'Heat or eat': Suffollk families on impact of £20 a week benefits cut

File photo dated 21/09/15 of of staff at a preparing boxes at a food bank. Poverty during childhood

Home-Start in Suffolk said some families in the county may have to choose between heating or eating if Universal Credit is cut by £20 - Credit: PA

A £20 per week cut to Universal Credit could force some families in Suffolk to choose whether to "heat or eat", a charity has warned.

Home-Start in Suffolk say families have contacted them about their fears around the government's proposed cut to the benefit payments. 

These include one mum who owes money from last winter because she has to rely on expensive electric heaters and parents whose children have food allergies requiring expensive shopping for dairy-free and egg-free diets.

One mum told the charity of the problems caused by her toddler's rare genetic disorder. The disorder means she gains weight rapidly, and requires her to wear expensive nappies designed to fit a nine-year-old.

Bosses at the charity say that for some families "it may become a choice of whether to heat or eat".

Home-Start in Suffolk is among the charities and groups putting pressure on the government to keep the temporary uplift to Universal Credit that it brought in at the beginning of the pandemic. The uplift is currently set to be cancelled on October 1.

Alison Watson, of Home Start in Suffolk, said: “It is crucial that the government keep the £20 Universal Credit top up for families.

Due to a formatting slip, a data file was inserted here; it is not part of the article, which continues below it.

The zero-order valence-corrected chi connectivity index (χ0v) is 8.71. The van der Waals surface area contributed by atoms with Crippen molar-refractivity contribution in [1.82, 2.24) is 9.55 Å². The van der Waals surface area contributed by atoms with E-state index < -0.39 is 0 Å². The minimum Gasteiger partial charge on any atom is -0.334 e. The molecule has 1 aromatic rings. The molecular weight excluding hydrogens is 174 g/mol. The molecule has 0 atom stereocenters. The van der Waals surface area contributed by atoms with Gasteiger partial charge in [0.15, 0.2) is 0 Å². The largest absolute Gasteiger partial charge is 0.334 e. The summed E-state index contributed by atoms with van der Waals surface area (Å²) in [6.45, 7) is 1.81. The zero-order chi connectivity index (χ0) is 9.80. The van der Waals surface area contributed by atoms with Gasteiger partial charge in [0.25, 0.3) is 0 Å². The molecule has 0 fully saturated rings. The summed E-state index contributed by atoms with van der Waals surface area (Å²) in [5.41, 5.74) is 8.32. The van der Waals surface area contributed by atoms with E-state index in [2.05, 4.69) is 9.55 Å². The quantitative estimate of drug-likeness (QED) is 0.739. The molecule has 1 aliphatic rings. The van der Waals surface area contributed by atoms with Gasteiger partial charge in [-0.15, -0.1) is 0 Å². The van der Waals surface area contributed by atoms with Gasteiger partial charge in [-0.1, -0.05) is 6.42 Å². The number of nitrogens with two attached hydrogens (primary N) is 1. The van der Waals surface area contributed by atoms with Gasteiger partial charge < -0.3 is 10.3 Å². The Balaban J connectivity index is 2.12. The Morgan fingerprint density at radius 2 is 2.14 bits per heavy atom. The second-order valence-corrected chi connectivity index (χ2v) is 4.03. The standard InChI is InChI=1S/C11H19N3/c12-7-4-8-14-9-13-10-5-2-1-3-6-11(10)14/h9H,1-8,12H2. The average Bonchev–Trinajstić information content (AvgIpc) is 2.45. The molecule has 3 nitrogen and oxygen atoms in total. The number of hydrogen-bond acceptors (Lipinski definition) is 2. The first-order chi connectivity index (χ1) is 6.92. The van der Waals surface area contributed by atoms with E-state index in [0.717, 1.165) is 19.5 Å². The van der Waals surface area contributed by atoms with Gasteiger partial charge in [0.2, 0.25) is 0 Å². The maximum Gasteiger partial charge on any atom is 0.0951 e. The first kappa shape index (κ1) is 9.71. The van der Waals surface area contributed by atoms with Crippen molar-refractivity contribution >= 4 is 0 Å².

Most Read

"Growing up in poverty restricts children’s life chances, from affecting their wellbeing, to how they are able to learn and achieve at school, and their future prosperity.

"Families with children have been among the worst affected, with job losses and increased costs of living from repeated lockdowns and school closures, causing many families to struggle financially.

“If we are to ensure more families are not swept up in a rising tide of financial insecurity, with increased living costs, low pay, insecure employment, reduced opportunities and austerity we must act together across society to create an environment where all families and children can thrive.”

A Government spokesman said: “As announced by the Chancellor at the Budget, the uplift to Universal Credit was always temporary.

“It was designed to help claimants through the economic shock and financial disruption of the toughest stages of the pandemic, and it has done so.

“Universal Credit will continue to provide vital support for those both in and out of work, and it’s right that the Government should focus on our Plan for Jobs, supporting people back into work and supporting those already employed to progress and earn more.”

Become a Supporter

This newspaper has been a central part of community life for many years. Our industry faces testing times, which is why we're asking for your support. Every contribution will help us continue to produce local journalism that makes a measurable difference to our community.

Become a Supporter